Canada's first mosque was built on the religious faith and pioneering spirit of a handful of prairie women. From its founding in 1938 to its preservation as a historic building in 1992, the Al Rashid Mosque in Edmonton, Alberta has been a source of pride for Canada's Muslim community and a place where tradition could be nurtured and celebrated. The story begins with the arrival of the first Arab immigrants in about 1882.
Most of them came from Ottoman Syria; many were young men fleeing conscription into the Ottoman army. Most were Christians, but a few were Muslims; most settled in the east, but a few headed west. Many became peddlers, and some of them reached the most remote outposts of what was then Canada's western frontier.
"The Syrian peddler was something of an institution in most Western settlements," wrote Gilbert Johnson. "Sometimes on foot, with a pack on his back and a case of trinkets and smallwares in his hand, but more often with a horse and a light wagon in summer, or with a sleigh in winter, he travelled the prairie trails on more or less regular routes.... His arrival often provided a welcome relief from the monotony of pioneer life."
For the peddlers, life was often no less lonely. For many, their goal was simply to earn enough money to marry, settle down and start a family. This was the case for Salim Sha'aban, who was born an Ottoman subject in 1880, landed in New York as a 20-year-old and made his way to Iowa in 1908. He peddled goods from his back until he had earned enough to buy a horse, and in 1910 returned to Lebanon to find a bride. Two years later, deciding that opportunities might be greater in Canada, he left his wife and their first child behind and set out for Alberta. Near Endiang, a trading post about 290 kilometers (180 mi) southeast of Edmonton, he built his family a homestead, and then sent for his wife and son.
For the young Arab woman who landed, tired and bewildered, at the port of Montreal, a long train trip across the prairies still lay ahead, followed by more travel by horse and wagon. The railway link to Edmonton had been completed in 1904, and agricultural settlement existed only in a band 50 kilometers (30 miles) wide on each side of the single railway line. Beyond that, the great prairies were still the land of the Cree, Assinaboine and Blackfoot. The winters could hardly have been less welcoming: One 1907 blizzard drove the mercury down to 48 degrees below zero (-55°F). Yet Larry Shaben, Sha'aban's grandson and a leader of today's Alberta Muslim community, recalls that his grandmother, who lived to be 99, was "fiercely passionate" about Canada, and called it "a wonderful country."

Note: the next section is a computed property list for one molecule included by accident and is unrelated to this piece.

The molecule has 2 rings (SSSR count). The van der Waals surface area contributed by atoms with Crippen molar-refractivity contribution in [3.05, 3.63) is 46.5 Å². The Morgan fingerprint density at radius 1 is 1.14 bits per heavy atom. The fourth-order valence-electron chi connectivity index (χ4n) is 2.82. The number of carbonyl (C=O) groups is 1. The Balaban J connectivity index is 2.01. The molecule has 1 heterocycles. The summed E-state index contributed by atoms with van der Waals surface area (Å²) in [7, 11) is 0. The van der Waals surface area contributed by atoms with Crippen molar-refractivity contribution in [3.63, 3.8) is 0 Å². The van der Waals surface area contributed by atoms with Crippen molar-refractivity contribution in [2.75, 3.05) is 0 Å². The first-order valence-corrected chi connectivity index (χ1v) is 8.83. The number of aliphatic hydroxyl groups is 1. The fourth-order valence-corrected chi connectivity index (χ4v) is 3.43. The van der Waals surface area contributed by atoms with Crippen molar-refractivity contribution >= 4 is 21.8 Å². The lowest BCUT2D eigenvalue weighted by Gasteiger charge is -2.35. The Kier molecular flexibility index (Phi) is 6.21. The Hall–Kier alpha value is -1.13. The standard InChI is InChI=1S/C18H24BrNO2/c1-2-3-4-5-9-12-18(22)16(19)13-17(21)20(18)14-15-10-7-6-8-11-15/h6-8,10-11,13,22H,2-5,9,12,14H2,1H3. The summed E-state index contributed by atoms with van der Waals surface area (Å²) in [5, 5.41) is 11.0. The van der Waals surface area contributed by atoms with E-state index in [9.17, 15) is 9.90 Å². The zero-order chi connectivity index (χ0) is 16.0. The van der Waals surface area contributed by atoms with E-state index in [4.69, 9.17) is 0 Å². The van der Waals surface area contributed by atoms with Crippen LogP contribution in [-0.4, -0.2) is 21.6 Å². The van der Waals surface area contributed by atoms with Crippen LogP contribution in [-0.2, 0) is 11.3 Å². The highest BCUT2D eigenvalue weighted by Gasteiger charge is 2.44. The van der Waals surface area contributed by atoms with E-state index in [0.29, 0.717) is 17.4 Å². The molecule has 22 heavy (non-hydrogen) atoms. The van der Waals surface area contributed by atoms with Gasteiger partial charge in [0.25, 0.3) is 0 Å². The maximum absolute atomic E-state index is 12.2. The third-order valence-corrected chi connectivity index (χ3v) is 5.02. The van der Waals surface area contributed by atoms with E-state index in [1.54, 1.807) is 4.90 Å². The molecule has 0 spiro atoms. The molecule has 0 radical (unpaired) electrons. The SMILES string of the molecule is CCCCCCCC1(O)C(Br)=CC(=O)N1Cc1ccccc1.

By the late 1920's, a handful of Muslim families were scattered throughout Alberta, earning their livings as fur traders, mink ranchers and , shopkeepers. Shaben, now in his 60's, recalls that when he was growing up in Endiang there was only one other Muslim family in town, and his grandparents "knew every Muslim in Alberta."
In 1931, the Census of Canada registered 645 Muslims among 10,070 Canadians of Arab origin, most of them living in the eastern provinces of Ontario and Quebec. Yet the few scattered about the vast Canadian West became close-knit despite distances. Gradually, and often out of concern for maintaining their faith among their children, families began to migrate in toward Edmonton, and soon there were about 20 Muslim families in town.
Lila Fahlman, founder of the Canadian Council of Muslim Women (CCMW) in 1982 and now in her 70's, was a teenager in the early 30's, when the Muslim families began to discuss the idea of constructing a mosque. She explains that it was Hilwi Hamdon, a woman whose vibrant personality "could win anyone over," who catalyzed the effort. Hilwi and her friends approached the city's mayor, John Fry, for a plot of land. "You don't have any money to build a mosque," he pointed out. "We'll get the money," they replied.
Fry agreed to give them the land if they could come up with construction money. They needed $5000, a hefty sum to raise in the depths of the Depression. They went from shop to shop along Jasper Avenue, Edmonton's main street. Whether the shop owners were Jewish, Christian or Muslim, the women asked for support from them all. "It was a very cooperative community then," recalls Lila, and so Canada's first mosque came to be built with contributions from members of all three monotheistic faiths.